Plot Synopsis: Faye is a former actress who lost her vision, and starry career, due to botched laser eye surgery. Struggling to put her lonely and panic-stricken life back together while living alone in her Hollywood Hills dream house, she’s supported by her visually impaired friend Sophia, and her mute physical trainer, Luke. However, what none of them are aware of is the infatuated stranger secretly living in her basement. And the masked Pretty Boy doesn’t wait until dark to finally make his move.

FrightFest is once again back in full swing, but for the first time in online only, digital form instead. As Covid-19 continues to rear its ugly head, and is having a particularly detrimental effect on mass gatherings and events, the organisers of FrightFest have quickly adapted to ensure the festival keeps going. It’s a miracle and a wonder that we are even getting the festival this year, and a very welcome one as well. In these crazy and uncertain times that we are currently finding ourselves living in, what could be better than delving into the darker side of cinema!

There is something universally frightening about home invasion horrors where a crazed serial killer, demon spirit or some other form of evil entity somehow invades one’s place of solitude. A place where the unfortunate victim has nowhere left to escape, trapped in the formerly ‘safe’ confines of their own home. It’s a horror sub-genre that has always appealed to me, and it has proven time and time again that it makes for really great and engrossing cinema. This is one of the main reasons why I wanted to check out Blind from the expansive FrightFest line-up.

Sharing a similar premise with Mike Flanagan’s brilliant Netflix film Hush (2016), here we have another female protagonist who’s personal life is restricted due to her visual impairment, caused by a freak accident. The main difference between Blind and the aforementioned Hush, being that in this film being the serial killer/crazed stalker/obsessed fan (delete as appropriate) is already inside the house. How he managed to get inside is anyone’s guess really, and it’s one of the many plot holes that unfortunately ruined all the enjoyment in this ultimately disappointing film experience.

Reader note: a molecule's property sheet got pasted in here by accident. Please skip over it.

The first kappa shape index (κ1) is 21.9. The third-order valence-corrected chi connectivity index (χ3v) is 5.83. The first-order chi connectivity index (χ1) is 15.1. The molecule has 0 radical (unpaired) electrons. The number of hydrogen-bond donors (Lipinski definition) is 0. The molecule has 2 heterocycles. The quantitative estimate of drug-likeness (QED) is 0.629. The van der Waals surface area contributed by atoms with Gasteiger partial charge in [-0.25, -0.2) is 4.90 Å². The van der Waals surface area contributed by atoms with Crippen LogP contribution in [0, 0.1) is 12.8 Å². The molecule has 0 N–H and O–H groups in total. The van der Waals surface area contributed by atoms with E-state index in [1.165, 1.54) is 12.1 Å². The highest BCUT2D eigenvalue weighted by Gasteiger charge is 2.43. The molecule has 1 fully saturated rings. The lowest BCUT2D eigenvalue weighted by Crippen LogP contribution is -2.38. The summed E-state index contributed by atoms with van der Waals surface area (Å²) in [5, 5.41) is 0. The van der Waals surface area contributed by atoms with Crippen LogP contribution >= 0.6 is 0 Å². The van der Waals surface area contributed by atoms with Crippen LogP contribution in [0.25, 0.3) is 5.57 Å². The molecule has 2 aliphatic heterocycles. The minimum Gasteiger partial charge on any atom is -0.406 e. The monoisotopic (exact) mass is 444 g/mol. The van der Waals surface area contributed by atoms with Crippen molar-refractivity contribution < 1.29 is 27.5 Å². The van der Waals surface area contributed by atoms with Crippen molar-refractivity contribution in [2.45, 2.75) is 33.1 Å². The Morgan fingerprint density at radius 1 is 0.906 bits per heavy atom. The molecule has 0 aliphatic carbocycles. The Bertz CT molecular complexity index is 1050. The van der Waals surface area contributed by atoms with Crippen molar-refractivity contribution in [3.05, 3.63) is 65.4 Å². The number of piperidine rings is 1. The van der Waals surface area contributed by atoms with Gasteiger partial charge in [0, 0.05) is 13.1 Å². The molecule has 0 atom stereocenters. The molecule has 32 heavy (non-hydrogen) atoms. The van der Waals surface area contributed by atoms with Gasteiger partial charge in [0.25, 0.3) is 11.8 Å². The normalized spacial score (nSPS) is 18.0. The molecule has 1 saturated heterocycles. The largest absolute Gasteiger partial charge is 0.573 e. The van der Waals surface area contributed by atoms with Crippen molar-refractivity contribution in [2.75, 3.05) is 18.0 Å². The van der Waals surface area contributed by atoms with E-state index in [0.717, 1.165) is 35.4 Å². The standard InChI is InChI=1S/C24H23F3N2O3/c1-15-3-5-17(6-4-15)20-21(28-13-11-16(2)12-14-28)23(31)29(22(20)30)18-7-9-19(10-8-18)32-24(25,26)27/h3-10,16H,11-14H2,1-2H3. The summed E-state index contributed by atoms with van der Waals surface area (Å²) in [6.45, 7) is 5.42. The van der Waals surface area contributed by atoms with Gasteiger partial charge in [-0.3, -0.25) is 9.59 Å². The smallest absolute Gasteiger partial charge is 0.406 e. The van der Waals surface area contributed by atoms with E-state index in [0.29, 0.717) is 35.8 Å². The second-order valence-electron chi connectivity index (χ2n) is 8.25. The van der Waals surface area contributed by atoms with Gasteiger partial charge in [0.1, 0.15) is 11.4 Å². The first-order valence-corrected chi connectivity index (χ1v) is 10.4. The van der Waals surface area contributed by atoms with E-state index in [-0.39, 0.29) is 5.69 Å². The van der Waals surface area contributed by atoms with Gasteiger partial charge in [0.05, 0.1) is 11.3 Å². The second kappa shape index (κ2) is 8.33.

It really pains me to say that this is, without a single doubt in my mind, the worst film I have seen at the festival so far, and I doubt it will be beaten! The film proves to be an incredibly frustrating watch, presenting more questions than it ever gives answers to and basically leaving me with a massive headache. It would probably take me all day to list all of the pressing questions this film threw up, but here’s just a taste…

What are the motives of the deranged masked lunatic? Why does he have such a creepy fascination with china dolls down in her basement, and what is the point of him playing out weird sexual fantasies with them (yes you did read that correctly!)? Perhaps most annoyingly, nothing actually happens to the lead protagonist, and when all of the supporting characters meet their demise off screen, you’re left wondering what the point of all of it is! The premise is creepy, and it adds in all of the classic tropes (masked lunatics, creepy dolls etc.), however it does absolutely nothing with any of it. 

If the filmmakers were trying to make a really effective stalker picture here, then they clearly missed the mark by a considerable mile. This film is low budget trash, and not even enjoyable in a ‘so bad, it’s good’ kind of way either. The dialogue is incredibly poorly written, the acting is atrocious and as a whole, the film is just so goddamn boring!

One of the most absurd aspects of this film is the choices made for the antagonists’ appearance. He looks totally wrong for the part, with a mask too small for his face, and a ridiculous green wig that makes him look too comical to be threatening. There are two scenes that made me absolutely HOWL with laughter, however this is clearly not meant to be funny. The choices are just so awful and ridiculous, and by this point I lost all patience with it. Seriously, this film makes Tommy Wiseau’s The Room look like an Oscar-worthy masterpiece… 

Overall, Blind had absolutely no sense of dread, suspense or terror. It was lifeless, boring and completely devoid of any redeeming qualities. It was a very painful and excruciating watch that I honestly wouldn’t want to put anyone else through. Avoid!

Rating: ★

Directed by Marcel Walz

Written by Joe Knetter

Starring Sarah French, Jed Rowen, Caroline Williams and Tyler Gallant